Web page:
Perfect is the enemy of good, but far more importantly, perfect is the enemy of *practice*. Allow yourself to make weird flawed things
— Jaiden Mispy (@m1sp) April 28, 2016
Janie had a blog the other week about her self-destructive tendencies, one of which is to do things that feel productive but aren’t. A lot of her problem is reading a bunch of background information prior to starting a major project, something that has so many unknowns it’s imposing.
I get it because I’ve been in the same situation and done the same thing, and it didn’t work. But an approach far more naive turned out to work better.
Back when Bill and I (with Daniel as our editor) were starting the first iPhone SDK book in 2008, I knew it would help if I did an iPhone side project in something that really motivated me. Instead of just doing that sort of minimal project that has only enough scaffolding to show off a certain API, like most of the book examples were, I’d do well to create a useful, interesting app.
What I decided to do was to make a streaming web radio app. I figured “how hard could it be”, since I’d already gotten something similar working in Java (this is when my day job was editing java.net, and just off writing two Java books. Come to think of it, my jicyshout project still exists on Sourceforge. God, what’s more pathetic: working with Java Media Framework, or hosting an OSS project on Sourceforge?)
So, anyways, how hard could it be? Actually, I never got it working. At first, I was blindly ignorant — I’d used the QuickTime APIs via Java Native Interface a few times, but had no clue about basic Core Foundation facts like how
CFStringRef is not just a decoration around a
char* C string, and was surprised when I kept crashing every time I dealt with strings. And researching the basics of CF led me down a rathole of cross references that eventually led to digging into long-obsolete volumes of Inside Macintosh just for the sake of the Component Manager (but with a bunch of baggage I didn’t know to throw off).
So, doing a bunch of up-front research ahead of a big hard project that’s well above my skill level didn’t work. What does? This:
This is my “Throwaways” folder, at
/Users/cadamson/dev/iphone throwaways. It has 86 project folders… almost none of which work. The whole idea of a throwaway project is that I’m spitballing code and figuring things out. I do not care if it leads to a working app, and I go in expecting it will not.
The idea is to take what I know and give it a few hours or maybe a day to see how far I can get with it. If I do get to something that works, that’s great; more more often, it’ll help refine my questions, and clarify what I do and don’t know, and what I need to figure out.
In the case of these Throwaways, a lot of them from 2008-9 date back to when Apple Developer Connection contracted a bunch of feature articles from various freelances via an old editor friend of mine from O’Reilly, and I did a three-part series on low-latency audio with Audio Units and OpenAL (don’t go looking for these… none of the work ADC commissioned from me and others in the field ever got posted, but we did get paid at least).
At that point, all we had to go on for Core Audio on iPhone was the
auriotouch (for “Audio Unit Remote IO [Cocoa] Touch”) sample code from Apple, which is one of those projects that does not just the basics, but a bunch of extra stuff, like a fast-fourier transform for an onscreen waveform, which looks cool, but makes it hard to winnow things down to the absolute basics to get audio in and out of the phone. Apple’s examples are often like this — they want to make something big to cover all the bases and make something that looks cool, but it does make it harder for the true beginner to isolate the absolute basics from the extras. (This might be why I decided to have the Core Audio book do four different Audio Unit examples, instead of one big hairy one.)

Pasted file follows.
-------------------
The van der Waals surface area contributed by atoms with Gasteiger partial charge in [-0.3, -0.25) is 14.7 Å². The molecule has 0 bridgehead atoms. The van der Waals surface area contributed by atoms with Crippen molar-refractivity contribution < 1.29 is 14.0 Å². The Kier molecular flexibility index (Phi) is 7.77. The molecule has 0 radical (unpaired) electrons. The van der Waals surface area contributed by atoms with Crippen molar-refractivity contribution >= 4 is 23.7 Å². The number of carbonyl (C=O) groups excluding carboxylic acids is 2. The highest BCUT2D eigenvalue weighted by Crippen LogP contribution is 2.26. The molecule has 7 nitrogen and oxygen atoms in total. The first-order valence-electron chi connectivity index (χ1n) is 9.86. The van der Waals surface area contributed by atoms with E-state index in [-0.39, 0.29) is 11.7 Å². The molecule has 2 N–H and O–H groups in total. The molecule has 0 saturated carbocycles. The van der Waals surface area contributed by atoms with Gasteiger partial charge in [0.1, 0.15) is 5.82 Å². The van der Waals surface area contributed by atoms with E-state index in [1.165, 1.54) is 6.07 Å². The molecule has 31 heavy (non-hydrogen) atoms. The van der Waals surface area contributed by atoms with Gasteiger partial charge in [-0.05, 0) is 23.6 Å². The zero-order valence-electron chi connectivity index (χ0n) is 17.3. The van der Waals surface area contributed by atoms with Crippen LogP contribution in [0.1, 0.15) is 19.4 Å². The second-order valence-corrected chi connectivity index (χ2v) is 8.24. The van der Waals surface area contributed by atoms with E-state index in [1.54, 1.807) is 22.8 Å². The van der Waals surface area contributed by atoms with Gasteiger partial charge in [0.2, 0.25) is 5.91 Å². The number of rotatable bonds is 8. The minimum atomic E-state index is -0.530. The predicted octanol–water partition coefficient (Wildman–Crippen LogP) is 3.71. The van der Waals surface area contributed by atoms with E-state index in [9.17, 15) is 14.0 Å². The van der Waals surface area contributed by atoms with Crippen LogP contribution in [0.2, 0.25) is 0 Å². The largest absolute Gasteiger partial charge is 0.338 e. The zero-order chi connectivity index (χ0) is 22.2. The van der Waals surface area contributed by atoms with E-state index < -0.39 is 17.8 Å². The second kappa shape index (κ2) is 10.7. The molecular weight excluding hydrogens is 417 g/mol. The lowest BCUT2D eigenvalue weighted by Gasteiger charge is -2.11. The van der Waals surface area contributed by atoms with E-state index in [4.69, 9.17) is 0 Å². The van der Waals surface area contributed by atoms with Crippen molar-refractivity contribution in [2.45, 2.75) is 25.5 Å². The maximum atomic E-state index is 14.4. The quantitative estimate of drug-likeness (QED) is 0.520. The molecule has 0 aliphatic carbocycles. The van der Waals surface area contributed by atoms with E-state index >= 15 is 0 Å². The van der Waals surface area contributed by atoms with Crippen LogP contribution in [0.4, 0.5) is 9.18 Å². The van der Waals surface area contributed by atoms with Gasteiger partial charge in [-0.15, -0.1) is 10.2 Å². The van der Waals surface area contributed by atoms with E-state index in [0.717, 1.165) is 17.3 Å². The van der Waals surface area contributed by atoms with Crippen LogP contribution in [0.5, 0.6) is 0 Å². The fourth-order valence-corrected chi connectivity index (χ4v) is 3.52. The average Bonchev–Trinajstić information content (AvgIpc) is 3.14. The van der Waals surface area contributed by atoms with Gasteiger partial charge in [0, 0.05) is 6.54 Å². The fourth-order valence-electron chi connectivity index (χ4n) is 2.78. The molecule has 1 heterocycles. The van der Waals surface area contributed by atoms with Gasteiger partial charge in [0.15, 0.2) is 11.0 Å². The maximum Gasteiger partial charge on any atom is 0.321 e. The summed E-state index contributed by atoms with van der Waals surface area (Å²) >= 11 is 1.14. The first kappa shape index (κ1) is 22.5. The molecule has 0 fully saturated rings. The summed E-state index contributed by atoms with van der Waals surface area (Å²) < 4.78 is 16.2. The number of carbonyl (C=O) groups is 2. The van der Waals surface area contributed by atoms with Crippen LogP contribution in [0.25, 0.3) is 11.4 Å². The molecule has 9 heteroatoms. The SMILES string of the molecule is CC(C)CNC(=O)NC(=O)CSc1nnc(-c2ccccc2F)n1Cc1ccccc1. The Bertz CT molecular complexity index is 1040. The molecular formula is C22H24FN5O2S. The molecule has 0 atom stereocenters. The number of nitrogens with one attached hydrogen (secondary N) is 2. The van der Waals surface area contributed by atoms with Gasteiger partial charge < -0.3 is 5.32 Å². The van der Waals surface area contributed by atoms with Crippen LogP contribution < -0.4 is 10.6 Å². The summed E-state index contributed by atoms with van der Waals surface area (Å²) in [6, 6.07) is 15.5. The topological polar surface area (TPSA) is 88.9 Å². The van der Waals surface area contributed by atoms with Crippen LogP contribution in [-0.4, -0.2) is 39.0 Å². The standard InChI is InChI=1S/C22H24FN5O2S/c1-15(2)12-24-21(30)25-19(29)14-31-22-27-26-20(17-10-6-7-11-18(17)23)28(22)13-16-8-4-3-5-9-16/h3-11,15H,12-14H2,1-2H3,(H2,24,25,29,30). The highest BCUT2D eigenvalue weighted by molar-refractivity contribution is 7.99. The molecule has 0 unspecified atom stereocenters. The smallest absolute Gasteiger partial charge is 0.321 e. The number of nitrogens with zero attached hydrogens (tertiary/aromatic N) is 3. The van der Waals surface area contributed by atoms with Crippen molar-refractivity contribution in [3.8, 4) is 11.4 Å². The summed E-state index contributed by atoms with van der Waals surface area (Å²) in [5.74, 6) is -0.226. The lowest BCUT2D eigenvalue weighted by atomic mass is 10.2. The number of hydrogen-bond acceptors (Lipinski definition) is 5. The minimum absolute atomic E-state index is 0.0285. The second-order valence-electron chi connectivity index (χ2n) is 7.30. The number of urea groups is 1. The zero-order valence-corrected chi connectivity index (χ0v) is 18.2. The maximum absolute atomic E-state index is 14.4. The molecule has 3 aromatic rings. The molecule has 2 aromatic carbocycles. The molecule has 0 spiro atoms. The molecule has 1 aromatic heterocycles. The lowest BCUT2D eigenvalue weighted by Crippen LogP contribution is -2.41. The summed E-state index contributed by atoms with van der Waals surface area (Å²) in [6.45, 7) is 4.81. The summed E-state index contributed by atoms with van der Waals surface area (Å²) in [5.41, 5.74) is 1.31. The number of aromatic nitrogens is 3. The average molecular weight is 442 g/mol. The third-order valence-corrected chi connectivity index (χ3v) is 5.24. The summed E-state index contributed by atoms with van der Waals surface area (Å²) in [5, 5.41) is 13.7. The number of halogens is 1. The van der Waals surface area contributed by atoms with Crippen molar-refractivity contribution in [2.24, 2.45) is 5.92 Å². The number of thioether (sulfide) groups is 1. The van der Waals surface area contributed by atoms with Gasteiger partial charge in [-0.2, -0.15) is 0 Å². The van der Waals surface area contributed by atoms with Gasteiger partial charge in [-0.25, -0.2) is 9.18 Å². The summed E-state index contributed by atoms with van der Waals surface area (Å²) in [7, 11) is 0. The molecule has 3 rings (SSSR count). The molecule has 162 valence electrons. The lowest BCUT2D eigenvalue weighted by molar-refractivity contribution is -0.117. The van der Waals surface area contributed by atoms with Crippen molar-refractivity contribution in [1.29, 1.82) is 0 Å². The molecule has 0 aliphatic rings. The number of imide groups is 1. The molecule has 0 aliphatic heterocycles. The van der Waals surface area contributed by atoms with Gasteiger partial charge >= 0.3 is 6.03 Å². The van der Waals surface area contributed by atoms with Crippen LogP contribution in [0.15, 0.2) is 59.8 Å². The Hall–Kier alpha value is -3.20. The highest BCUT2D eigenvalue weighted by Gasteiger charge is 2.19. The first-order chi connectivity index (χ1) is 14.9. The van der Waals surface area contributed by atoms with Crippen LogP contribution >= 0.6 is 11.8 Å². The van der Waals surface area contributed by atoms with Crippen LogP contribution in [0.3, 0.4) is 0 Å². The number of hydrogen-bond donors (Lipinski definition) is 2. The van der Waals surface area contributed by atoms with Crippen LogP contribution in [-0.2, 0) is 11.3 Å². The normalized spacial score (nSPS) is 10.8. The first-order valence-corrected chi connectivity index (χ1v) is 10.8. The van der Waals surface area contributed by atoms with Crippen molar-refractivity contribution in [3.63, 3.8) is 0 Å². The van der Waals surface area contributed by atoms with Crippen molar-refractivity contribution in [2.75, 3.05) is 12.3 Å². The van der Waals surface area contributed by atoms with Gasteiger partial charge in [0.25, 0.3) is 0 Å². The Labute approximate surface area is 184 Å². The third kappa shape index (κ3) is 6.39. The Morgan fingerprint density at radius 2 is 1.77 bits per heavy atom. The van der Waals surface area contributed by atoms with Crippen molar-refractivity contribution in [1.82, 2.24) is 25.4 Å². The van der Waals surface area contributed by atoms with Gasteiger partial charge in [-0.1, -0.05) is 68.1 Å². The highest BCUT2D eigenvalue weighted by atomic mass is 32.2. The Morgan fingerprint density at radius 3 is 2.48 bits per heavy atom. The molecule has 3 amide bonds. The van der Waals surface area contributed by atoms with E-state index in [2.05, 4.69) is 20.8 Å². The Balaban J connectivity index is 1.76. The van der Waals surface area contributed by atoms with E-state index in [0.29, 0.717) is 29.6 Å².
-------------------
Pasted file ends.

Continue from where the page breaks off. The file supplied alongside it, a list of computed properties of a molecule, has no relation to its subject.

(Things never change: Apple’s recently-released Audio Units v3 sample code project has 14 Swift files, 11 Obj-C, 3 and Obj-C++. You can’t say it lacks ambition or completeness, that’s for sure)
So anyways, I needed to start over and walk the path of bare-bones capture and output myself, and it took a series of throwaways to do it. And with no OpenAL sample code available for Mac or iPhone (and much of the cross-platform code depending on a deprecated
loadWAVFile() function that was never available on iPhone), it took nearly a dozen attempts for me to get an AL example working.
What I learned in this process was that much as I started by wanting to do this one cool thing, it was initially beyond my reach. And instead of getting blocked on that, I found it was more helpful to isolate parts of the problem (or of the framework I was studying) and just screw around with that until I could get a handle on it.
Swift playgrounds are very much in the spirit of this, although I find their applicability more limited than would be ideal (it’s unfortunately tough to build a working UI in a playground, especially for beginners).
But the point remains: a great way to learn by doing is to make your own throwaway projects in private. That way, when they don’t work (and they usually won’t work), nobody has to know, and you can build on that experience to get to where you want and need to be. Honestly, I should still do this more than I do.
EDIT: I don’t think this piece came off with quite the level of humility I’d hoped for, to express the fact that when I’m new at something, I really suck at it, and it takes a while before I even know how much I suck at it. What I’d hoped is that I could find that first failed web radio project — alas, I think it’s lost to time — and we could all have a good laugh at 2008 me trying to call
strlen on a
CFStringRef. Or, as Max the rabbity-looking thing would say, “let’s point and laugh at the ensuing carnage (oh crap, I said ensuing).”